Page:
Standard-Essential Patents (“SEP” or “SEPs”) are the concept arising from the interaction between patent rights, which provide exclusive use of an invention and “standards” aimed at the widespread and mandatory use of this innovation in the relevant market. Considering the upward trend in patent litigation arising from SEPs, it would be fair to say that SEP has become patent law’s new buzzword.
Licensing SEPs: FRAND Terms
Standard Developing Organizations (“SDOs”) determine the technical specifications and standards, including sets of technical specifications in the relevant industry and aim to make such standards accessible to all players in the industry. In this sense, SDOs typically publish their policies regarding intellectual property rights as part of their governing rules.
Among these policies is the identification by the SDO members of their patents that may be essential to the SDOs’ standards. When a member identifies a potential SEP, it is also asked to declare whether it will agree to license the patent on FRAND (“Fair, Reasonable, Non-Discriminatory”) terms and conditions.
The terms of FRAND declarations vary across different SDOs and may also vary between patent holders. In this regard, as their main goal is to increase the number of members and make SEPs available to as many industry players as possible, SDOs do not impose rigid policies regarding intellectual property rights on their members, causing the SEP holder to have a significant advantage over the party wishing to implement the standard.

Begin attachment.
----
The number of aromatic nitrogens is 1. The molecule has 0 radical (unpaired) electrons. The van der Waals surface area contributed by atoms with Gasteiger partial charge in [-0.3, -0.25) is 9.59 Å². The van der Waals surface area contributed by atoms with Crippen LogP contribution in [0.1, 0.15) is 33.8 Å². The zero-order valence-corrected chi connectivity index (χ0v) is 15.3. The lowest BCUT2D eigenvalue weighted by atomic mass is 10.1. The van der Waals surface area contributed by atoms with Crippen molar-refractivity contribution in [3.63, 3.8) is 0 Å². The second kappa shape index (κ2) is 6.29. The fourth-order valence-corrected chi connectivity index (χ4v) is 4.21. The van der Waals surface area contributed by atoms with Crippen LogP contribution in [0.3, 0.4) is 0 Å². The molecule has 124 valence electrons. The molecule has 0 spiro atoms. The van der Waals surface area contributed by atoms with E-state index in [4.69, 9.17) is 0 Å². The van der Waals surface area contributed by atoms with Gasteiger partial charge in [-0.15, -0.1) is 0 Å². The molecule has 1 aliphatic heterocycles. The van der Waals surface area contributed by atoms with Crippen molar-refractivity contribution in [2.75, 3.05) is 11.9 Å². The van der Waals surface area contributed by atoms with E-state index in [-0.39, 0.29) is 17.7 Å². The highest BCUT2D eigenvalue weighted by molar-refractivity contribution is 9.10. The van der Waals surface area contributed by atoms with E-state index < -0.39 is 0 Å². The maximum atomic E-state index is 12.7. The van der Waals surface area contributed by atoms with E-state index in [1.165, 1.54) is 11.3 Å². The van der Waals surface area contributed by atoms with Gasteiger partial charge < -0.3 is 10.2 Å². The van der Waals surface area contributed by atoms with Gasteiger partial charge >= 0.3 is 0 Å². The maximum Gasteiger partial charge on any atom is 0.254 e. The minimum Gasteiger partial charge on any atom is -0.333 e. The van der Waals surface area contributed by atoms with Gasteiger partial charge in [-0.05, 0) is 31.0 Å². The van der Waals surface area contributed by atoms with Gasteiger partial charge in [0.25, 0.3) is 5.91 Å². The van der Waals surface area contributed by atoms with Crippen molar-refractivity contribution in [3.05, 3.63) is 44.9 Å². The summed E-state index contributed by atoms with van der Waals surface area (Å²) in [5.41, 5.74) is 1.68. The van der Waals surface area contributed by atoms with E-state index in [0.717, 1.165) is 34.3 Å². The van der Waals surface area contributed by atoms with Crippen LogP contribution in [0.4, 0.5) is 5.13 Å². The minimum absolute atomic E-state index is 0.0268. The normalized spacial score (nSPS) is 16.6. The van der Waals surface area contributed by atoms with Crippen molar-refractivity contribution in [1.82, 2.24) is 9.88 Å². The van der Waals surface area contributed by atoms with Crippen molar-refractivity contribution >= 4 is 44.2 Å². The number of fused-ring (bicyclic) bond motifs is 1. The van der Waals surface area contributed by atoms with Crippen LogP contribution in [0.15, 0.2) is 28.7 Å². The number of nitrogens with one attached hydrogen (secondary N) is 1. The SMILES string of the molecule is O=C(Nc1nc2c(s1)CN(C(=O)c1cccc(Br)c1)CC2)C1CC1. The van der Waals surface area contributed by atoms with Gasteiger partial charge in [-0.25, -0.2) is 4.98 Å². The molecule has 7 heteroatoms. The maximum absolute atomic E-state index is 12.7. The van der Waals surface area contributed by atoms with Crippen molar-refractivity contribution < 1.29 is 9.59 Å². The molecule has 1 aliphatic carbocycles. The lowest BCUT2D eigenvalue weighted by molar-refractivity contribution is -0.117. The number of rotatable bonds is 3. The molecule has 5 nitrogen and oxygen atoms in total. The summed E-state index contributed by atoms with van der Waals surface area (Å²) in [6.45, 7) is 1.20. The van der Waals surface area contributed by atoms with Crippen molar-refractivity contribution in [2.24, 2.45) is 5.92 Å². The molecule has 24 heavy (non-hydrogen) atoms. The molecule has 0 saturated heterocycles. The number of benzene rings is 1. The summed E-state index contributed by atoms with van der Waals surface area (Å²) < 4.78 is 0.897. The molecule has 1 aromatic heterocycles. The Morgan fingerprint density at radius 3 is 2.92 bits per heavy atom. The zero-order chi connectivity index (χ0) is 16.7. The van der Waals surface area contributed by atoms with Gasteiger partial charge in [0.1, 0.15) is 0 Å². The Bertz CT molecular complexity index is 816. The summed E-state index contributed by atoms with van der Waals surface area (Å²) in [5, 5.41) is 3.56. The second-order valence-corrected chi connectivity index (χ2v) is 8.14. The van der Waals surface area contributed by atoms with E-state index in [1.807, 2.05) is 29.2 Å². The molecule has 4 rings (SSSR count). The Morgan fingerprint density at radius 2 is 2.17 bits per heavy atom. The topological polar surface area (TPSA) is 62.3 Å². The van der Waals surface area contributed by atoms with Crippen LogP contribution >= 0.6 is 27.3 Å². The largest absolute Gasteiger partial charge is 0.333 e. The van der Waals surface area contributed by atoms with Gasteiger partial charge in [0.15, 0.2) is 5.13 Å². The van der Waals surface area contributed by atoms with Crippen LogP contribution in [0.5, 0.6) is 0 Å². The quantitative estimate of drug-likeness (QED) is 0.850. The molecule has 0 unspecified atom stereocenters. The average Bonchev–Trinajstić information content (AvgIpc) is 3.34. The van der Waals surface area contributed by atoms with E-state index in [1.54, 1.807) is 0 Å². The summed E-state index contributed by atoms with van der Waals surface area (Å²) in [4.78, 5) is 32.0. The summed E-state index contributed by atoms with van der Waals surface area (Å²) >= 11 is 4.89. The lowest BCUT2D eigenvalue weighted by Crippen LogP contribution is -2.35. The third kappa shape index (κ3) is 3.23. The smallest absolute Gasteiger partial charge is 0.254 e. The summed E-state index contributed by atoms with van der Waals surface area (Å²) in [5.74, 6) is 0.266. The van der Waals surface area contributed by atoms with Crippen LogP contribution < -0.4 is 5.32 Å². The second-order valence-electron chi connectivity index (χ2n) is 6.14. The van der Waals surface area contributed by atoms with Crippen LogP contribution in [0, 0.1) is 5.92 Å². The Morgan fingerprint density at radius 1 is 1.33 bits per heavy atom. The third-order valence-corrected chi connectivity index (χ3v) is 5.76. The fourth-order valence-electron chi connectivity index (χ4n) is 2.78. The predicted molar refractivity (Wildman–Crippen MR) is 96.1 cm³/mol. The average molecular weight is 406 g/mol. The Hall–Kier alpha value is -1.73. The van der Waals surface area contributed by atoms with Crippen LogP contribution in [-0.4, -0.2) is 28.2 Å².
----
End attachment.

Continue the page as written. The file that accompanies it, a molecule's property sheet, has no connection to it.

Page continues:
The proliferation of SEPs has seen numbers of related litigations also increase. Although litigants suffer from the lack of detailed and case-by-case laws governing licensing in the FRAND terms, the widely known and cited Huawei Technologies v. ZTE (Case C-170/13) and Nokia v. Daimler (Case 4c O 17/19) decisions and others from different jurisdictions shed some light on practice in this area.
In addition, last year, on February 14, 2022, the European Commission initiated a public consultation process to establish a fair and balanced licensing framework for SEPs, asking industry stakeholders to provide feedback on policy options for a sustainable, transparent, and predictable SEP licensing ecosystem. The European Commission is expected to evaluate the sector’s feedback in the second quarter of 2023.
One of the most discussed concepts in SEP is “access to all” and “license to all”, which try to answer at which point in the production supply chain to license an SEP. The “access to all” approach allows SEP holders to choose at which level of the production chain to license their patents, which is usually the end-product stage. Accordingly, a license fee is requested per product in which the standard is used. However, this concept is criticized by end-product manufacturers as it allows companies at different levels of the value chain to access the standard without paying a license fee. The concept of “licensing for all”, which envisages the reflection of the value of a standard on the parts of the end-product and granting FRAND licenses to parts manufacturers (or suppliers at different levels of the supply chain) instead of the end-product manufacturers, emerged as a result of these criticisms.
Another heated discussion in SEP cases is the interpretation of the “unwilling licensee” concept. The prevailing question is when a company using the SEPs becomes an unwilling licensee. There are many possible answers to this question, such as when the alleged infringer is aware of the SEP but continues to use the standard without a license or when the alleged infringer walks away from the licensing negotiations, although the license terms were FRAND.